By Xavier Brenner If you spend any time reading Wall Street asset management literature or personal finance sites, you've doubtless run across the terms "active" and "passive" investment management. These are widely used but often thinly understood concepts. On top of that, active and passive investor advisors are often framed as two hostile camps with diametrically opposed aims. In fact, they really represent two different strategies of creating wealth and can often work in tandem.
Camrys and Maseratis
The usefulness of an active or passive approach often depends on the risk tolerance, time horizons and financial goals of the individual investor. Just as there is a big difference between a practical family sedan like the Toyota Camry and a luxury sports car like a Maserati, investing strategies have different attributes and styles.
Passive investment managers invest in broad sectors of the economy through asset classes or indexes. The aim is portfolio diversification and steady performance. It's a no-frills approach but has some built-in advantages for investors. Passive strategies often buy low-fee exchange-traded funds that replicate the broad universe or S&P 500 Index stocks or the fixed income market. Because funds change their lineup infrequently, transaction costs and capital gains tax are minimized. With a passive investment strategy, you don't have to spend a big chunk of time researching individual stocks, so the fees tend to be lower as well.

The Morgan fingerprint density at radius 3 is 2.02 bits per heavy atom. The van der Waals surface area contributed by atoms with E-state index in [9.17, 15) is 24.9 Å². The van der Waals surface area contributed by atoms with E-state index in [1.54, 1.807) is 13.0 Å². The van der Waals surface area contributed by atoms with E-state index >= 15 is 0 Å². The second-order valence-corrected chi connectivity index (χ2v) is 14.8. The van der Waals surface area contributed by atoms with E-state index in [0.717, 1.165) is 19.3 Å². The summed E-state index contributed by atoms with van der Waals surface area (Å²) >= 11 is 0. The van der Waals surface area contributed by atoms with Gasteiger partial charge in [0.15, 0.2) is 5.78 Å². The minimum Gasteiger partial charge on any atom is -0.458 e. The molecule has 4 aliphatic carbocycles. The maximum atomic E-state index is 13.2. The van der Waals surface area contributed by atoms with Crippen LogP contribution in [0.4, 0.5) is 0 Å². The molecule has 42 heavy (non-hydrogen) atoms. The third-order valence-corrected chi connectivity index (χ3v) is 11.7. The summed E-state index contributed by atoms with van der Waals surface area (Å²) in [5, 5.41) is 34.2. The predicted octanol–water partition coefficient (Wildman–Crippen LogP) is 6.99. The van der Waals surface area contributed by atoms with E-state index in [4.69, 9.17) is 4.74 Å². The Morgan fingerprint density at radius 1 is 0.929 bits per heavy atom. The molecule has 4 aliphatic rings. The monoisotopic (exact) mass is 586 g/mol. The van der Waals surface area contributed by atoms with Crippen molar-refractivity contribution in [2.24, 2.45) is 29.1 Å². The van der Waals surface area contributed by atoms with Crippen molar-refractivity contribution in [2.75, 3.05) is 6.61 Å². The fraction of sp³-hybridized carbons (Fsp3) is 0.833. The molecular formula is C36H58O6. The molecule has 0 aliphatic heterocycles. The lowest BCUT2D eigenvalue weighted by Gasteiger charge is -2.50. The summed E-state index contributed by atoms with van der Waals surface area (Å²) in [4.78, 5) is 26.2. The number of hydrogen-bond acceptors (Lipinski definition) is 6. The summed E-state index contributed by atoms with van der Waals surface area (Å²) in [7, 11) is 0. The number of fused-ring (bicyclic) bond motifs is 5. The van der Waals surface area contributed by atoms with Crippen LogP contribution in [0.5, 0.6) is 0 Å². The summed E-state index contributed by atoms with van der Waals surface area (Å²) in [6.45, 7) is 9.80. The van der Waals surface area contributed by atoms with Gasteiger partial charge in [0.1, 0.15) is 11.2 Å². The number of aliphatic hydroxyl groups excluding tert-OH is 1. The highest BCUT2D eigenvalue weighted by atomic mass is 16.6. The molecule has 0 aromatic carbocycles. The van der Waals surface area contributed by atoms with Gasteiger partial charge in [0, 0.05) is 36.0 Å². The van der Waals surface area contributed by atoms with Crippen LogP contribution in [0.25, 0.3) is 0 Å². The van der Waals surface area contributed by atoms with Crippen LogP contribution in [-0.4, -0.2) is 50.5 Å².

Active strategies are overseen by investment professionals as the goal is to outperform the broader market in various asset classes. Such managers spend a lot of time searching for attractive stocks, bonds, and mutual funds, thinking about market movements and placing leveraged bets on the future direction of securities and other investments. Active managers come in all flavors.